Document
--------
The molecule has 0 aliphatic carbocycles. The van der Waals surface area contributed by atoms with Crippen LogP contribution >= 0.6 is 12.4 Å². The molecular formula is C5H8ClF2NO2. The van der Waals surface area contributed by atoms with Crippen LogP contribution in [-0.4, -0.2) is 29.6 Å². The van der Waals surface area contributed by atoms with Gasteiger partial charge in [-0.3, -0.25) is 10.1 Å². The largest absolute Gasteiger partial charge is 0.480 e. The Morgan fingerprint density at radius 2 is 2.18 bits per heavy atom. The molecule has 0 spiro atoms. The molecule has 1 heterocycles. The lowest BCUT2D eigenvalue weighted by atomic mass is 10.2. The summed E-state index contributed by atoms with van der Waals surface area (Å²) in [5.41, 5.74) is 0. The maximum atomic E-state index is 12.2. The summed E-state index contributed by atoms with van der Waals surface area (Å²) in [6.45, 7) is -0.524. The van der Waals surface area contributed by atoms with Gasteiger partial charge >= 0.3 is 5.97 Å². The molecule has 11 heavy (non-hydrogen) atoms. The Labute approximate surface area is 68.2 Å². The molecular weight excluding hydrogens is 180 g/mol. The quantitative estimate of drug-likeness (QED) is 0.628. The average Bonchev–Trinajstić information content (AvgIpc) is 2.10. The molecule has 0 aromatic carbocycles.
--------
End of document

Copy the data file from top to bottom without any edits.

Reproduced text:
The molecule has 0 aliphatic carbocycles. The van der Waals surface area contributed by atoms with Crippen LogP contribution >= 0.6 is 12.4 Å². The molecular formula is C5H8ClF2NO2. The van der Waals surface area contributed by atoms with Crippen LogP contribution in [-0.4, -0.2) is 29.6 Å². The van der Waals surface area contributed by atoms with Gasteiger partial charge in [-0.3, -0.25) is 10.1 Å². The largest absolute Gasteiger partial charge is 0.480 e. The Morgan fingerprint density at radius 2 is 2.18 bits per heavy atom. The molecule has 0 spiro atoms. The molecule has 1 heterocycles. The lowest BCUT2D eigenvalue weighted by atomic mass is 10.2. The summed E-state index contributed by atoms with van der Waals surface area (Å²) in [5.41, 5.74) is 0. The maximum atomic E-state index is 12.2. The summed E-state index contributed by atoms with van der Waals surface area (Å²) in [6.45, 7) is -0.524. The van der Waals surface area contributed by atoms with Gasteiger partial charge >= 0.3 is 5.97 Å². The molecule has 11 heavy (non-hydrogen) atoms. The Labute approximate surface area is 68.2 Å². The molecular weight excluding hydrogens is 180 g/mol. The quantitative estimate of drug-likeness (QED) is 0.628. The average Bonchev–Trinajstić information content (AvgIpc) is 2.10. The molecule has 0 aromatic carbocycles.